The National Poison Data System records data collected from the nation’s 55 poison control centers. In 2020, cleaning products were the second leading cause of accidental poisonings in children 6 and under.
"There’s never a bad time to do a 'safety check' on the products used to clean and disinfect your home. Children under 6 are especially curious and explorative of their environment. Despite our best intentions and reinforced safety proofing, children may find themselves in harm’s way - Dr. Ryan Blackman, board-certified pediatrician.
Cleaning Chemical Poisoning Symptoms
Every parent, guardian, and caregiver should know the most common cleaning chemical poisoning symptoms:
- Burns or redness around the lips/mouth
- Coughing or choking
- Burning eyes
- Itching and/or blistering of the skin
- Confusion or altered mental state
- Difficulty breathing
- Odor of chemicals on the breath
What to Do if Your Child Shows Poisoning Symptoms
If your child shows any signs of poisoning mentioned above, call 911 immediately. Be prepared to describe the victim’s age, weight, and any information about the substance they were exposed to (e.g. when, how much may have been ingested).
If the package or container is nearby, a poison control center representative will ask you for information on the label and provide directions on how to assist the victim.
Note: If you think that your child may have accidentally ingested a cleaning product – even if they don’t exhibit symptoms – call Poison Help at (800) 222-1222 or your local poison control center. Save these numbers in your mobile phone.
5 Simple Tips on Safe Household Cleaner Use
There are five simple ways to prevent exposure to caustic cleaners, and it starts with the storage locations as well as the products you choose:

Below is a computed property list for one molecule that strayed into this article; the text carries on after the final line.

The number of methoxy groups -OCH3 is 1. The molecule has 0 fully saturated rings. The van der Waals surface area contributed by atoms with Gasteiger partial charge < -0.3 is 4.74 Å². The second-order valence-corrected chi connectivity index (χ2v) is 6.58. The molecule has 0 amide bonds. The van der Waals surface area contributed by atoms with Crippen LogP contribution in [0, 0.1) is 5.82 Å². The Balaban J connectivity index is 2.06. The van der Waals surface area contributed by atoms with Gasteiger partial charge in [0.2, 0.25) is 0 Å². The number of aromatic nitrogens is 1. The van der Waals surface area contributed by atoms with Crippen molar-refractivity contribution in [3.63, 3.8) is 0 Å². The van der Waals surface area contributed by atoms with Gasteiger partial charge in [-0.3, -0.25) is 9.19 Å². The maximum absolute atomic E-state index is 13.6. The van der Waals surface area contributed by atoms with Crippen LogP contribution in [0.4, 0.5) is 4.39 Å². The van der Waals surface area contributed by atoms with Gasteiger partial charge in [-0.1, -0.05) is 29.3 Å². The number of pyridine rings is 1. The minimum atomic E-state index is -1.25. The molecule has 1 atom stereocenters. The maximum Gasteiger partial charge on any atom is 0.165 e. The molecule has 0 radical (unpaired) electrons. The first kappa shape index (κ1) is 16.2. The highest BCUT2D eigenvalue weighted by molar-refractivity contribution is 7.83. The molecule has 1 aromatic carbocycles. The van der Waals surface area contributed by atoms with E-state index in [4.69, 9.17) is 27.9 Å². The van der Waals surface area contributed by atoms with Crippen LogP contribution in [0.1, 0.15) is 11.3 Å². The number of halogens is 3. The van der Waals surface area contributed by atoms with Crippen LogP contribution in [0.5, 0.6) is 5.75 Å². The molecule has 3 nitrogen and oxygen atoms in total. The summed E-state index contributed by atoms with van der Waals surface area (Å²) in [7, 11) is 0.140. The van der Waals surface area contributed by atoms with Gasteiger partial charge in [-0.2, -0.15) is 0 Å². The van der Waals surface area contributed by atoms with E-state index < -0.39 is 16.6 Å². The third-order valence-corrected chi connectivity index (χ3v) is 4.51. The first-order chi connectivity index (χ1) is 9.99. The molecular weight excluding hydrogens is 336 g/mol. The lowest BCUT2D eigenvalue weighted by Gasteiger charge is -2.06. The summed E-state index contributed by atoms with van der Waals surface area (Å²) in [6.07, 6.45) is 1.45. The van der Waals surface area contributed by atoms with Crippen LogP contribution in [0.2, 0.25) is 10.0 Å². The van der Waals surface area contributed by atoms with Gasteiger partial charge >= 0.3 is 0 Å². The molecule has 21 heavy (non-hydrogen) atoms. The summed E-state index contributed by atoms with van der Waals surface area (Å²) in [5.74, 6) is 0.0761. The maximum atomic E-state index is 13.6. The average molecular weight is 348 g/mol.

1. Baby Proof Cleaning Chemicals
Children won’t be exposed to home cleaning chemicals if they can’t reach them:
- Leave cleaning products capped/sealed whenever they’re not in use.
- Secure cupboards and drawers with easy-to-install baby-proof cabinet locks.
- Adjust and update child-proofing systems once kids start walking (this includes securing overhead cabinets, too).
2. Never Mix Cleaning Products
Avoid mixing cleaning products or using cleaners for any non-intended use. If you want to use different products to clean and/or disinfect household surfaces, always check the ingredients to avoid potentially dangerous reactions. Thoroughly rinse surfaces with water after using each product.
Pro tip: When you choose any Puracy cleaning product, you'll never have to worry about accidentally combining reactive chemicals.
3. Throw Away Empty & Broken Products
If the original product container is broken or no longer closes properly, safely dispose of it. Trash cans with locking lids can help prevent children from getting their hands on them.
4. Use Caution If Reusing Containers
If you’re transferring cleaning products to another container, don’t use one that has previously contained other reactive chemicals (like ammonia or chlorine bleach). If you do, be sure to thoroughly wash and rinse it first.
5. Choose Baby Safe Household Cleaning Products Whenever Possible
The best way to keep kids away from potentially harmful cleaning products? Replace them with safe household cleaners instead!
Puracy Natural Surface Cleaner clears gunk and grime from floors, glass, toys, high chairs, diaper pails, and more. Follow with our baby safe disinfectant spray to eradicate more than 99.9% of bacteria and viruses. Biodegradable and fume-free, you don't have to worry about combining them.
Safe Cleaning Products Start with Each Ingredient
Our effective plant-based cleaning products have been tested to ensure the safety of families everywhere. That's why we’re completely transparent about every Puracy ingredient.